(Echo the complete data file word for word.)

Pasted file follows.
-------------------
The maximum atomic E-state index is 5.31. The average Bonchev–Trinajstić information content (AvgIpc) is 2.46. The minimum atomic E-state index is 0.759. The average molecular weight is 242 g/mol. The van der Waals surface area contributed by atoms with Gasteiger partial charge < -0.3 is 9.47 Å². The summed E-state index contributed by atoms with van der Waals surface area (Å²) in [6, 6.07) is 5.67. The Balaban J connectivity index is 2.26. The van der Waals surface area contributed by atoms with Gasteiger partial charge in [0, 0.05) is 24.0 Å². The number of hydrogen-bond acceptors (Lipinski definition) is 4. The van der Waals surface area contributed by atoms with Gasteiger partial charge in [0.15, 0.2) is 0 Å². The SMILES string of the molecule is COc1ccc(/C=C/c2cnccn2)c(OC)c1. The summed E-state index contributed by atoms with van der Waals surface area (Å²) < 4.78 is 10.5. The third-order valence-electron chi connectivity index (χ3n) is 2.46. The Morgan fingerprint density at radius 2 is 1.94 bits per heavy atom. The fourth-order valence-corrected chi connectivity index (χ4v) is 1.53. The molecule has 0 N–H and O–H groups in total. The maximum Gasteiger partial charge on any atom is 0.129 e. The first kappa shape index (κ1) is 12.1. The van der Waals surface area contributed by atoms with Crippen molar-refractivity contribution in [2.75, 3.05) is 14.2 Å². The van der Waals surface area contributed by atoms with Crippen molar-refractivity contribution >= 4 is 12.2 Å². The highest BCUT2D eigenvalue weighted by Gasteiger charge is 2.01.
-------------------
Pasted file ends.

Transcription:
The maximum atomic E-state index is 5.31. The average Bonchev–Trinajstić information content (AvgIpc) is 2.46. The minimum atomic E-state index is 0.759. The average molecular weight is 242 g/mol. The van der Waals surface area contributed by atoms with Gasteiger partial charge < -0.3 is 9.47 Å². The summed E-state index contributed by atoms with van der Waals surface area (Å²) in [6, 6.07) is 5.67. The Balaban J connectivity index is 2.26. The van der Waals surface area contributed by atoms with Gasteiger partial charge in [0, 0.05) is 24.0 Å². The number of hydrogen-bond acceptors (Lipinski definition) is 4. The van der Waals surface area contributed by atoms with Gasteiger partial charge in [0.15, 0.2) is 0 Å². The SMILES string of the molecule is COc1ccc(/C=C/c2cnccn2)c(OC)c1. The summed E-state index contributed by atoms with van der Waals surface area (Å²) < 4.78 is 10.5. The third-order valence-electron chi connectivity index (χ3n) is 2.46. The Morgan fingerprint density at radius 2 is 1.94 bits per heavy atom. The fourth-order valence-corrected chi connectivity index (χ4v) is 1.53. The molecule has 0 N–H and O–H groups in total. The maximum Gasteiger partial charge on any atom is 0.129 e. The first kappa shape index (κ1) is 12.1. The van der Waals surface area contributed by atoms with Crippen molar-refractivity contribution in [2.75, 3.05) is 14.2 Å². The van der Waals surface area contributed by atoms with Crippen molar-refractivity contribution >= 4 is 12.2 Å². The highest BCUT2D eigenvalue weighted by Gasteiger charge is 2.01.